We make our weekly pilgrimage to the library, that hallowed hall of all things free, and a place to get new stuff to read. The Boy rides ahead on his scooter. Often in the past he has drifted out of site, waited at the corner, but behind a hedge, and he has lost scooter privileges because of it. I have lost count of the number of times I say, "If you look back and can't see me, it means I can't see you, and you are too far ahead. It's your job to make sure you can always see me, or you don't get to ride your scooter when we go on walks."
Today he stops at every corner. Today he turns and waves at me every single time he stops, and does so until I wave back and smile. Today he tells me over and over, "I was checking to make sure that you could still see me mom. Did I do a good job?"
Once, he rounds a corner just ahead of me and drops out of site for a second. As I pass the offending hedge I see him perched on one knee on the sidewalk, his chin rests on the other, and he is gazing at an invisible spot on the ground. "Look mom, look at this nice flower."
He points at a dandelion nestled into the thick grass. "O wow, there's another one, and another. I'm going to pick some for you. Do you like these kinds of flowers?"
He gathers flowers, one for me, and one for each of his sisters, and one for himself.
The Baby has tiny little hair clips. She wants to be just like her older sister. I watch her as over and over again she presses her tiny clip against her head. Each time it sticks for a second she shakes her head, feeling against her scalp, until it falls off. Finally I take the clip from her, open it up, and stick it in her hair. She spends the next ten minutes feeling it with her fingers as she excitedly exclaims, "SSSsss,tttt, ahhhh, bbbpppp."
I hear screams coming from the bedroom. "Aaahh, stop it Baby. Give it back!"
I round the corner to see the Baby, crayon firmly grasped in one hand, toy in the other, motoring her way out of the room with a busy little smile and her characteristic head nod going, humming, "Ahbahbahbahbahbahbahbah" to herself as she makes her escape. The Girl catches up to her and yanks the crayon away and returns to her post and the Baby bursts into an angry scream and runs to me for comfort. I hide my laugh in her soft hair as I hold her and listen to her indignant cries before we go in and make peace.
I am brushing the Girl's teeth. I have just moved the Baby off of the stool to make room for my latest victim, er, child. The girl is screaming that she is cold because I told her to get off of the couch where she was falling asleep in order to brush her teeth before bed. On the bathroom floor the Baby keeps screaming. She looks up at me, very angrily, and then bends her whole body forward as she screams with all the ferocity her 14 months can muster. She is trying to rip me a new one, in baby talk. The Girl continues to whimper about the terribly unjust way in which I am requiring her to stand still long enough for ME to brush HER teeth. My ears are bleeding from the noise. But she looks so funny as she crouches in the corner there, screaming her fury over and over again. I find myself laughing at her, at both of them, as I send the Girl off to bed, where she screams that she is cold but won't put her blankets on because she wants me to do it, and the Baby, whose screams subside the instant I scoop her up again.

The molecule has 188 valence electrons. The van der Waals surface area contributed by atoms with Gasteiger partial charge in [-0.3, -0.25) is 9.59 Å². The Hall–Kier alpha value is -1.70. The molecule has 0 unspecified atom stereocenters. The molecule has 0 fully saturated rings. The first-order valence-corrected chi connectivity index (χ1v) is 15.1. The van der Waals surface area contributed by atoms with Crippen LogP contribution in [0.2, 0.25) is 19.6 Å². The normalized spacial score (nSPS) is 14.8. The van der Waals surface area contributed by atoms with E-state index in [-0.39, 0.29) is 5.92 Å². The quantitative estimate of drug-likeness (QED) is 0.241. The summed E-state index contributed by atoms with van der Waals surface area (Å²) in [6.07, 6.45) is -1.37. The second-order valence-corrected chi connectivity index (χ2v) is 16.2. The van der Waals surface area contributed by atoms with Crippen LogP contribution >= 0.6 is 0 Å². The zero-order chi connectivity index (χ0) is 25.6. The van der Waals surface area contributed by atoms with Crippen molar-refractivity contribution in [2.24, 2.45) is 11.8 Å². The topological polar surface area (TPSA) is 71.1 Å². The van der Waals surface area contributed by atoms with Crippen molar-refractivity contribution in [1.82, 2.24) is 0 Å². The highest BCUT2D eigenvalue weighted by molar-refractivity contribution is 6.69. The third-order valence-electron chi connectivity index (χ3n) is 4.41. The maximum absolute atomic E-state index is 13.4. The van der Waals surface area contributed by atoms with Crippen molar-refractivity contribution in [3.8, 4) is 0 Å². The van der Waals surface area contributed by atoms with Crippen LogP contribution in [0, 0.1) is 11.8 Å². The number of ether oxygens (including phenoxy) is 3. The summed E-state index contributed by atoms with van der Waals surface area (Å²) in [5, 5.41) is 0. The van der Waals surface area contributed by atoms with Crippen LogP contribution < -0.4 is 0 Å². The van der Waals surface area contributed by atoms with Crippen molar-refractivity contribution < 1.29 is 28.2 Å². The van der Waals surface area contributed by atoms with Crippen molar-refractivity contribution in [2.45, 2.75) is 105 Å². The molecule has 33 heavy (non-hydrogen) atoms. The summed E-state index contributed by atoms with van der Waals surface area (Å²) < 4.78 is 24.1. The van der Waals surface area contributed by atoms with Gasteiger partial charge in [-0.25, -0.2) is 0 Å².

During school today, we continue our study of 2 syllable words. The Boy is required to compile a short list of compound words, words with endings, and words that have a syllable break between two consonants. It takes him a long time, because he is goofing off. When we reach the part of the lesson where I introduce him to Haiku format for the first time and show him a sample haiku, he reads it and skips off, convinced that he is finished school. I call him back. "Whoa, whoa, whoa, wait buddy, you aren't done. This is just the example, you're supposed to write one of your own."
The wailing begins. "I don't want to."
He adds some sobs, "But I don't want to."
"Tough, you don't get to play until you do it." I am very sympathetic, you may have noticed.
What follows is half an hour of complaining and general whining and more time wasting. Eventually I get tired of this never ending litany and start clapping my hands. "I don't want to. Nope, that's only 4 syllables. You need 5 syllables for you first line. How can you say I don't want to in 5 syllables."
He suppresses a smile and stares at me sideways, not quite certain whether or not he is being mocked. He is. But I'm keeping my voice level, and my face straight, and I'm trying to make fun of him in a constructive manner. "Seriously Boy, it doesn't matter what you write about as long as you follow the rules. You can write about how unfair you think I'm being if you want, just write something."
There is a bit more struggling and I have to give him a time limit, but I can see that the major battle has passed. Eventually he finishes his assignment and then takes off outside.
And so, I share with the world my eldest son's first ever poetic effort, his first haiku. I am so proud.
I do not like school
I do not like my teacher
I don't think she's smart
Doesn't that just warm the cockles of your heart?